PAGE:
A new report finds the recession has widened the effects of deprivation, away from being dominated by single-parent families.
The latest phase of the ESRI’s Growing Up in Ireland longitudinal study has been released, which is following nearly 20,000 Irish children through their lives.
It finds that before the economic bust, 42% of the poorest families had two parents, and that rose to two thirds during the recession.
That meant just one third of the most vulnerable were single-parent households.
The report identifies the need for a range of supports, in areas like childcare, employment, income support and education.
The Children’s Minister, James Reilly, says the economy is now improving.
He said: "It's not surprising we have 300,000 people losing their jobs up until 2012, but I mean I think the fact that the economy is recovering and that people are getting jobs, will help that.
"But there is more to be done on childcare, particularly the cost of childcare.
"Every euro spent on children under the age of three brings about the biggest return and the better outcome for children."
The Growing Up in Ireland study involves two cohorts of children.
The 2008 cohort of 11,134 children was recruited into the study at nine months of age. The 1998 cohort of 8,568 children was recruited into the Study at nine years of age.
There was a dramatic increase in economic vulnerability for families in both cohorts - from 15% to 25% for the ‘98 cohort and from 19% to 25% for the ‘08 cohort.
The proportion of families lacking one or more basic goods or services rose from 21% to 30% for the’08 Cohort and from 14% to 29% for the ’98 Cohort.
The study also showed that the proportion of families moving into economic vulnerability was higher than the proportion leaving economic vulnerability.
In the ’08 Cohort, 12% of families were not economically vulnerable between September 2007 and early 2008 but had become so between August 2011 and March 2012. Only 5% of families moved in the opposite direction, out of economic vulnerability. The corresponding figures for the '98 Cohort were 15% of families moving into and 5% exiting economic vulnerability.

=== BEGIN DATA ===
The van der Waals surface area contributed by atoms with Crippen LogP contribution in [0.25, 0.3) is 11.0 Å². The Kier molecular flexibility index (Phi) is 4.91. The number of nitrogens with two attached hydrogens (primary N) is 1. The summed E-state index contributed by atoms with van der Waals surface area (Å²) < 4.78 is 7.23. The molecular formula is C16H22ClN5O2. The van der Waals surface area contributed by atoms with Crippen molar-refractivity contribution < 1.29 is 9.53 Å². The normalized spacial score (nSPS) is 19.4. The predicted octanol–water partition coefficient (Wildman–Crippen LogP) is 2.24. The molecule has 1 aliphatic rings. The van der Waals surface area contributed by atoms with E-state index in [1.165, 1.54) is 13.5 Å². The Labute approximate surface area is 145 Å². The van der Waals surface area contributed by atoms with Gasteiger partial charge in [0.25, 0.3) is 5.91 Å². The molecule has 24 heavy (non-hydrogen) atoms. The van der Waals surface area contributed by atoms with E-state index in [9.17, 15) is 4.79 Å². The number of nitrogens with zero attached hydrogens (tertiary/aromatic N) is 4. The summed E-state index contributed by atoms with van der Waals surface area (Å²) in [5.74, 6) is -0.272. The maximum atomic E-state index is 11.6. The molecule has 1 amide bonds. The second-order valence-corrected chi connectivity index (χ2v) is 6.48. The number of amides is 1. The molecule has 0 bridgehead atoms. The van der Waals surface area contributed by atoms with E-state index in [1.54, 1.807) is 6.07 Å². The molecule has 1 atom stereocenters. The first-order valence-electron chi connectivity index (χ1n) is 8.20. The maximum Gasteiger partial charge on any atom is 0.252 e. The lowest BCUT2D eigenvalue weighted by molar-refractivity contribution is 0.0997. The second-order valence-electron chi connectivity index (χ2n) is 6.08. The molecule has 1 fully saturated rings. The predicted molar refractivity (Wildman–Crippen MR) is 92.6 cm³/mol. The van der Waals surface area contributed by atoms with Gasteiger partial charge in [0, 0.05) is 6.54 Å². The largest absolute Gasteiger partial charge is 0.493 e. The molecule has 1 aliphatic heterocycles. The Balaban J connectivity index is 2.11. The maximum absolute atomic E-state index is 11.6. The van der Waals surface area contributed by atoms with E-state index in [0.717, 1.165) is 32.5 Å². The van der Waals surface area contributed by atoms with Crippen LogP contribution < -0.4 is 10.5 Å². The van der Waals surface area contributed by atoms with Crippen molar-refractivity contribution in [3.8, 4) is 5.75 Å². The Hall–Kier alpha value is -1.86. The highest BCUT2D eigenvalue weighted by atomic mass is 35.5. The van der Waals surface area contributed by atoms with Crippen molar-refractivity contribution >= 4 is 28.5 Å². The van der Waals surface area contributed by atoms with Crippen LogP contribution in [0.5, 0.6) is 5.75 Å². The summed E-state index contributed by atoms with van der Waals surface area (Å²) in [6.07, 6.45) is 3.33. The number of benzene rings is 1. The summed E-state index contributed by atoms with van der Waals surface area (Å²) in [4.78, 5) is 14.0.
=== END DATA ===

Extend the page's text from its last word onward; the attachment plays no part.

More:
Persistent vulnerability was more strongly associated with family type and lower levels of education than was temporary vulnerability.
In both cohorts, a significant group of families was economically vulnerable between September 2007 and early 2008, and also between August 2011 and March 2012 - 14% of the ’08 Cohort and 10% of the ’98 Cohort.
The report’s co-author, Dr Dorothy Watson of the ESRI said: "The results allow us to see that there have been important changes over time in the composition of economically vulnerable families. Because of the recession, many economically vulnerable families no longer fit the traditional profile of poor families.
"The findings point to the need for a broader set of policies to meet the needs of economically vulnerable families, going beyond income support to include supports for employment and childcare as well."